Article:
I took this as a personal victory. I’ve always been able to find examples to prove the opposite of the prevailing theory. I was that student in Spanish class who, when it was explained that the -ar, -er, or -ir at the end of a verb was dropped to conjugate, asked “what about ‘ir’” (translated as to go)? My teacher shook her head at me a lot.

However, on closer examination, I did find a possible good quality in our dear Lord Voldemort.

-His undying devotion to Hogwarts School of Witchcraft and Wizardry

Toward the end of “Harry Potter and the Deathly Hallows,” Voldemort says (after the first half of the battle at Hogwarts) that he wishes not to spill anymore wizard blood. In “Harry Potter and the Half-Blood Prince” and Deathly Hallows, it is shown, through Harry and Dumbledore’s extensive study of Voldemort’s past, that the young Tom Riddle exhibited great care when handling the items that would become his horcruxes. Note that it was items that had strong connections to the wizarding school that Voldemort used as the hosts for his soul.

As loathed as I am to admit it, the almost love that Voldemort shows for Hogwarts and its founders is moving. If you discount the fact that behind it was a plan to see wizards in a position of ultimate power over muggles and the possessive desire to kill a boy made guilty only by Voldemort’s own actions, he could almost be a hero. (All right, not quite.)

That’s the hitch. Voldemort has this “redeeming quality,” if you will, but it’s only redeeming if you remove all of the evil deeds and motivations that surround it.

So I’d like to amend my earlier statement. Villains should not have “good qualities” but rather the potential of good qualities. If they are too easy to relate to/like, they’re not villains. It’s that element of potential that makes them real but still evil. It’s knowing that there’s a part of them that could make them good but that they choose to ignore it. I don’t want to be able to root for Voldemort’s plan of ultimate destruction. I do want to know that, deep down beneath the layers of horcrux damage, there is a boy who was misunderstood or misguided somewhere. But I want to be able to forget that. I want to hate him—need to hate him. Give me just enough to remember that he could clean up his act but won’t and never will.

Rowling does a very good job of this, and I, for one, can only hope to emulate her.

Does this mean that every villain in history has a “potential redeeming quality?” Probably not. I can’t seem to find one in Darken Rahl—the ruthless D’Haran overlord from Terry Goodkind’s “Wizard’s First Rule.” Maybe he’s the one truly evil villain.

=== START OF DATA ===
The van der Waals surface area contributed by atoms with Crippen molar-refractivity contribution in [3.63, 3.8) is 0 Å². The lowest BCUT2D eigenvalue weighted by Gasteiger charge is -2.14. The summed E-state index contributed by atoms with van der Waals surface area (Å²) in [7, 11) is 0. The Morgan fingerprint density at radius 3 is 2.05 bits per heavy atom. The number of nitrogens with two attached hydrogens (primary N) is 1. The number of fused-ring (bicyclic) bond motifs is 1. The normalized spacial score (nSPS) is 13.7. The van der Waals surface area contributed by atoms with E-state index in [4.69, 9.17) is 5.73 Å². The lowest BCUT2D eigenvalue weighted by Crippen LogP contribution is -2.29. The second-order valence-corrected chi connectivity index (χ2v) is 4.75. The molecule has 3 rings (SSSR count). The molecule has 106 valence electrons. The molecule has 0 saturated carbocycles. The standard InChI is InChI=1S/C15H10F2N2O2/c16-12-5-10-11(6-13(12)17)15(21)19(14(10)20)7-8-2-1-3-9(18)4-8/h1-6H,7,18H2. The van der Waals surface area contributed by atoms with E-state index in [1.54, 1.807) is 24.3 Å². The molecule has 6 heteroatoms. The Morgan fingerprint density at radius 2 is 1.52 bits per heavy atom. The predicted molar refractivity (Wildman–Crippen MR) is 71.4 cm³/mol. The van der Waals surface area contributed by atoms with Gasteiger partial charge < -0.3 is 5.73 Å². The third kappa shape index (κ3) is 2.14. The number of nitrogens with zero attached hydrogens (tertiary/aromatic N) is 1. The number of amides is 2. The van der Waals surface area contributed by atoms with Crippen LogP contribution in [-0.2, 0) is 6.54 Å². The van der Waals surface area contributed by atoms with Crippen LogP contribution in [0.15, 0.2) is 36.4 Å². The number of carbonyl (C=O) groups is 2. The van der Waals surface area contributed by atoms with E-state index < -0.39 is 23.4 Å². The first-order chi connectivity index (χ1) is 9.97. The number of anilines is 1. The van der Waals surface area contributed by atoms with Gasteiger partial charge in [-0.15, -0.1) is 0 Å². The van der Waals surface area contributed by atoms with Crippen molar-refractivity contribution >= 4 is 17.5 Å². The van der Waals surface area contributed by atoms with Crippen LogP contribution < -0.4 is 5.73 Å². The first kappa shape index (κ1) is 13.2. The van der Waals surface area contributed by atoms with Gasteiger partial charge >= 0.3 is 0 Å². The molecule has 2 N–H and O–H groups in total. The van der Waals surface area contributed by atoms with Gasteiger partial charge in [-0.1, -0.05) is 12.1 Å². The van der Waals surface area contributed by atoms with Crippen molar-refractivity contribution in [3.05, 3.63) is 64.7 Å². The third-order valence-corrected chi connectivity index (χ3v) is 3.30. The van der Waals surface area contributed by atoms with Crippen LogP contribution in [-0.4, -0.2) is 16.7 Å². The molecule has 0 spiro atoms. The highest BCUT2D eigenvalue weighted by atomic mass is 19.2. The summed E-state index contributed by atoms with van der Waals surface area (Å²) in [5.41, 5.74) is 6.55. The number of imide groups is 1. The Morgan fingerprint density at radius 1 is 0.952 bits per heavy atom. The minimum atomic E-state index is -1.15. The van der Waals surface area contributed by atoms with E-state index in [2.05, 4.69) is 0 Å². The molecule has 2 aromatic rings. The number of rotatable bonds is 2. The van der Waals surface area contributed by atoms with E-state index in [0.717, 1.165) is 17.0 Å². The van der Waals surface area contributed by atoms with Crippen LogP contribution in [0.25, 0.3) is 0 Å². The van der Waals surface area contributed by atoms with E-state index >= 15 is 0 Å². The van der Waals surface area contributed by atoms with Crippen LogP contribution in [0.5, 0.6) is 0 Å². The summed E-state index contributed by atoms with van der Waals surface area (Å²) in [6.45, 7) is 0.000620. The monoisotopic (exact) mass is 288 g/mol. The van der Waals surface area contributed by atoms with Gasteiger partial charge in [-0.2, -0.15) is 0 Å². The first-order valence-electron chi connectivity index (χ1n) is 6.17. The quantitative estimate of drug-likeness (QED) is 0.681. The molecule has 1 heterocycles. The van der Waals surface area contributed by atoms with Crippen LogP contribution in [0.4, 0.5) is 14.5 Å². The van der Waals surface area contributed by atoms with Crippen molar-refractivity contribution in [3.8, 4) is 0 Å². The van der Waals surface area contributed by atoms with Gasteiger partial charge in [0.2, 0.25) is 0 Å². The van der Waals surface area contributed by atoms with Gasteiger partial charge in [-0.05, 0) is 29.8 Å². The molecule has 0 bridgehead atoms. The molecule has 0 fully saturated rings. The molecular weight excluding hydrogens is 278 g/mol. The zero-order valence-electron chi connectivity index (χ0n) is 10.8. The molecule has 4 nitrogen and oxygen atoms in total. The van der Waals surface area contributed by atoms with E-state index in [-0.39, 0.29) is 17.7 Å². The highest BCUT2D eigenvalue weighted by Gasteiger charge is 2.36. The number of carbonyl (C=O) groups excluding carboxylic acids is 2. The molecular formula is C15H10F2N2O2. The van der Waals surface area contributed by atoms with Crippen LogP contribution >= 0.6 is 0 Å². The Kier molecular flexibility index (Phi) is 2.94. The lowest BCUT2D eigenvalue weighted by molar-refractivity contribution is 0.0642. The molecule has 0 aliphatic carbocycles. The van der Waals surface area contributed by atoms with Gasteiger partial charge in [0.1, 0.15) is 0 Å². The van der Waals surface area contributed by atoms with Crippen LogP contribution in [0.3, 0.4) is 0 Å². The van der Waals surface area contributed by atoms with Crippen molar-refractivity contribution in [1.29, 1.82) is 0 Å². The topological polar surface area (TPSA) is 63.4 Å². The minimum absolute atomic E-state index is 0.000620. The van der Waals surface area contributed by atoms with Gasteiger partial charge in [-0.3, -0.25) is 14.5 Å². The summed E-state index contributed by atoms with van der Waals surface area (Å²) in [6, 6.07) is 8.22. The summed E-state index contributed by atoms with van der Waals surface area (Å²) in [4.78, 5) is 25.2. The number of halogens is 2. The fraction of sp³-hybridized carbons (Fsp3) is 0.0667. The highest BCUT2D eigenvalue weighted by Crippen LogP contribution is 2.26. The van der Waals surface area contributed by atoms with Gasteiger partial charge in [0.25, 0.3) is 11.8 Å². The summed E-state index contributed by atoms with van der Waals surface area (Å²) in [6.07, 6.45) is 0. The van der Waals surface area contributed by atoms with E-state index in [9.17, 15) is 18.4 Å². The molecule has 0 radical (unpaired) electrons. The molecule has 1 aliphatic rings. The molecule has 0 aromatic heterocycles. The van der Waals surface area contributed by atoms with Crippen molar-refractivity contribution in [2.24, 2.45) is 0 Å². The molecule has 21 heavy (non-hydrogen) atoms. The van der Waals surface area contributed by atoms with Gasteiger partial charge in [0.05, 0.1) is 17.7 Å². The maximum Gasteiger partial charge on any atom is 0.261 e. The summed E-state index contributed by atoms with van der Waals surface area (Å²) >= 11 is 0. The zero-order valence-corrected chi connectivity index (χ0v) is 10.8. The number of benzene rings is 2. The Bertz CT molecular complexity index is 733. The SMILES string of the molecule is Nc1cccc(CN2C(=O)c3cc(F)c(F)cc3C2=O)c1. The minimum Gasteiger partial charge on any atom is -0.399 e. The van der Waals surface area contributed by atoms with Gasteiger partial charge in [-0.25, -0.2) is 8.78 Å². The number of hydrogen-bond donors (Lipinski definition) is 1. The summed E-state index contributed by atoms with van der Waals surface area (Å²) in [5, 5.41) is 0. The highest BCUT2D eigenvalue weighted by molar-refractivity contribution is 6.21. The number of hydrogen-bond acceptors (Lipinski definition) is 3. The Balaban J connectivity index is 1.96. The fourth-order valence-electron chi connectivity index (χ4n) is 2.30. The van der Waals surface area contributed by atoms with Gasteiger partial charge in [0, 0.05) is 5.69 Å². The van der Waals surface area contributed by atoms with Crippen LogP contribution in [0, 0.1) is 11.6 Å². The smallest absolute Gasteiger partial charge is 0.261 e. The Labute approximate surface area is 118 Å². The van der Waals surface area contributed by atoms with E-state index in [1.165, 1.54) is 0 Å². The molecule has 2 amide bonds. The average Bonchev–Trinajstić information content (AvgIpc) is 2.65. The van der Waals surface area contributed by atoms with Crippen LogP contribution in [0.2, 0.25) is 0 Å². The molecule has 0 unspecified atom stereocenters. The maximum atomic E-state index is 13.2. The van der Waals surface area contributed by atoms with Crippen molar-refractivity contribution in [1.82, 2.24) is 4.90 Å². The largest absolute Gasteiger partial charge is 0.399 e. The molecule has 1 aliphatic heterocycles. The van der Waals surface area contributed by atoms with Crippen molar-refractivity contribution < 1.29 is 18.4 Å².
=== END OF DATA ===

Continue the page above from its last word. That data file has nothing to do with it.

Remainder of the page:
Thoughts? Have something to say about villains you’ve read about or your own villains? I know mine always want more attention—greedy jerks.

Monday, September 3, 2012

Aristocat Lady

I have changed my settings so that anyone may comment (not just account holders). I am sorry I didn't realize this setting was like that a few weeks ago when I held a contest for commenters to win a free ebook. It has been fixed for future reference.
Thank you and onto this Monday's post.

Good Labor Day,

I’d like to address a topic that recently entered my mind. I had a brief conversation recently with a friend who once said to me “I don’t want to be single and end up a cat lady.”

I wondered why she feared so much. I think I’m allergic to cats, but this friend loves cats.

The extended stay I’m currently living in has a cat named Sylvester. Roughly every morning, someone else at the extended stay (who is NOT me) walks down the hallway to get to the lobby where breakfast is served, looks out the window overlooking Sylvester’s food bowl, and sings “Abraham de Lacy, Giuseppe, Casey, Thomas Sylvester the hotel cat.”

For those who don’t know, this is a parody of a catchy little ditty from Disney’s 1970 animated feature “Aristocats.” Put simply, the movie is about a rich woman who has rich cats. Thus, the title is a pun off of aristocrat.

How is this related to my friend? The woman in the movie (Adelaide) is elderly and lives alone with four cats and an under-appreciated butler. Since the butler doesn’t really count, Adelaide is, for all intents and purposes, the cat lady.

A week or so ago, I read a blog post somewhere that detailed what peoples’ Facebook pictures say about them. This person said that a picture of a person with their cat means that said person has a cat obsession, will talk constantly about their cat, will post pictures of their cat, and will even post annoying pictures from that Lolcats app. (This is a summary.) That is exactly the kind of behavior my friend wants to avoid.

And Disney made a movie that condones becoming a cat lady. Since almost every kid in America (and many other countries) grows up watching Disney movies, this is as good as broadcasting “becoming a cat lady is cool” into the sky.

Adelaide lives with four cats. She encourages her cats to sing, play the piano, probably dance, and value manners. She goes so far as to leave everything to her cats in her will. At the end of the movie, Thomas O’Malley becomes part of the family, and Adelaide is insistent that provisions be made for future little ones. She says this while the cats are posing for a family photo. If this isn’t bad enough, she adopts all of O’Malley’s street friends, makes a home for them in the basement, and announces that it is her new foundation for all the alley cats of Paris.

Woman, you have a problem.

I see now why my friend thinks becoming a cat lady is a real possibility. “Aristocats” could literally frighten someone into thinking they’ll grow old and collect house cats. Me, personally, I’d prefer a panther, but those don’t make for terribly good pets.

So if you or anyone you know has gotten to “that point,” it’s time to seriously analyze your future. If there are too many cats in the house to move, sit, eat, go to the bathroom, or any other in-house activity. Think about “Aristocats.” If you start getting music lessons for your cats, YOU’VE GONE TOO FAR!!! Come back.

Thank you for your time. And remember, you're only as much of a cat lady as you want to be.

See you out of the box,